Bear with me for a bit. Here’s something to try at home:
Hold your hands as far apart as you with arms outstretched. That represents the scope of a typical project the day it kicks off.
Now bring your hands together so that they’re a little less than shoulder width apart. That’s about the scope you’ll be left with once you’ve gone through requirements review processes, procurement elimination, cost/benefit analysis, etc.
Now clap your hands together and leave them an inch apart. That’s the requirements that your user base will ultimately desperately need every waking day whilst they are working on the system that you have designed, procured, built, tested and delivered over the last however many months. The noise you heard was the big bang of implementation!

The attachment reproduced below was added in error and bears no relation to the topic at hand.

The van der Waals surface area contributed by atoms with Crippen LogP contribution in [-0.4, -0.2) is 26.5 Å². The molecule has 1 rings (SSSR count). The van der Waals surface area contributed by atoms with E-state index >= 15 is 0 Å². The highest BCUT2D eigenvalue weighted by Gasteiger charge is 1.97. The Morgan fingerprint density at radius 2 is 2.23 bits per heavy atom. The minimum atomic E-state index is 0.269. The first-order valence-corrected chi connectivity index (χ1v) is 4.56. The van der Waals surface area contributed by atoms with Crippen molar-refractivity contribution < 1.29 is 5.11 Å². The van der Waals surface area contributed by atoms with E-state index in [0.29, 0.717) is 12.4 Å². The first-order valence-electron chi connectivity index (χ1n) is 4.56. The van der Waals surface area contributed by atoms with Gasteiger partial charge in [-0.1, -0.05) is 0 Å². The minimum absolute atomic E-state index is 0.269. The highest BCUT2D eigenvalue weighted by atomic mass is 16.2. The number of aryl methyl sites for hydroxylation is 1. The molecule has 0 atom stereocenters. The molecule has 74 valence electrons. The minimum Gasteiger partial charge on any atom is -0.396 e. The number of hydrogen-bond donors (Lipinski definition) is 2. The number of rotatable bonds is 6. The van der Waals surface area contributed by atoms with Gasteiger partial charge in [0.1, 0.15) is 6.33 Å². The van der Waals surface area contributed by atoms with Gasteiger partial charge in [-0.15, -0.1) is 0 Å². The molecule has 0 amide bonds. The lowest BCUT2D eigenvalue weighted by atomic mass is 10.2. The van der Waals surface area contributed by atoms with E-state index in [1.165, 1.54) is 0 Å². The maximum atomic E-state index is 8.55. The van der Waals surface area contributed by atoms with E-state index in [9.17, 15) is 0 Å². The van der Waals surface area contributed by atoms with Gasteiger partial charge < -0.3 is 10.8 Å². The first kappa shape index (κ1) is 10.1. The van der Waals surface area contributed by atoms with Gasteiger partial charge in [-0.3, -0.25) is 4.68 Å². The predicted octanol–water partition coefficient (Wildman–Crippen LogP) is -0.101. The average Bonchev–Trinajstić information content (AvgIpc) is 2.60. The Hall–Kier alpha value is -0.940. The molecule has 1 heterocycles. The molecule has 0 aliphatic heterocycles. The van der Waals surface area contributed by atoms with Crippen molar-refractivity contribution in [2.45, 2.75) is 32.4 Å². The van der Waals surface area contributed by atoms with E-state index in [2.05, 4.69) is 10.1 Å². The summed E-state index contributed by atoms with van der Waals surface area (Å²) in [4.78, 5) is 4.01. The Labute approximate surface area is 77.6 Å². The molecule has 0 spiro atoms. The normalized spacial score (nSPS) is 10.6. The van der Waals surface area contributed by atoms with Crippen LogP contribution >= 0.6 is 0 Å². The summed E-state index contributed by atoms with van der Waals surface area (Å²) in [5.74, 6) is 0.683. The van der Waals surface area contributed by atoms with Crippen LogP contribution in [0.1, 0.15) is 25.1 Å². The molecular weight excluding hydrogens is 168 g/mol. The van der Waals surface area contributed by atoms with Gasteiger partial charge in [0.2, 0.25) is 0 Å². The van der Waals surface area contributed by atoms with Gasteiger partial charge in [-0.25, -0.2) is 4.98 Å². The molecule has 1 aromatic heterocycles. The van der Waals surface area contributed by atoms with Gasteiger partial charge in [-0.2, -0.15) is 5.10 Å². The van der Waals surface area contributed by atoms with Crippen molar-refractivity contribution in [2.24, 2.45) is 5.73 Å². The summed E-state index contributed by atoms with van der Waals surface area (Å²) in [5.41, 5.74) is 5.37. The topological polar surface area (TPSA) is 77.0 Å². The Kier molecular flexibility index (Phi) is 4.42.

Now, if you could get from furthest apart to closest together in a dramatically faster time, would you be prepared to sacrifice the loss of functionality in return for the faster return on investment, the more rapid delivery of business and customer benefit and the overall reduction in risk? Then you could start work right away on delivering the other functions that were less useful.
Be honest. What would it be worth to you, your business, your customer base to deliver the right functions ahead of time? Would it be worth enough for you to take what someone else had already done and exploit? After all, how many of you have written your own word processor recently? How do we get other key applications recognised as the equivalent of “word processors” – i.e. things that you get someone else to build for you and then you deploy rather than things you have to define, procure, build, test, deploy a la waterfall model?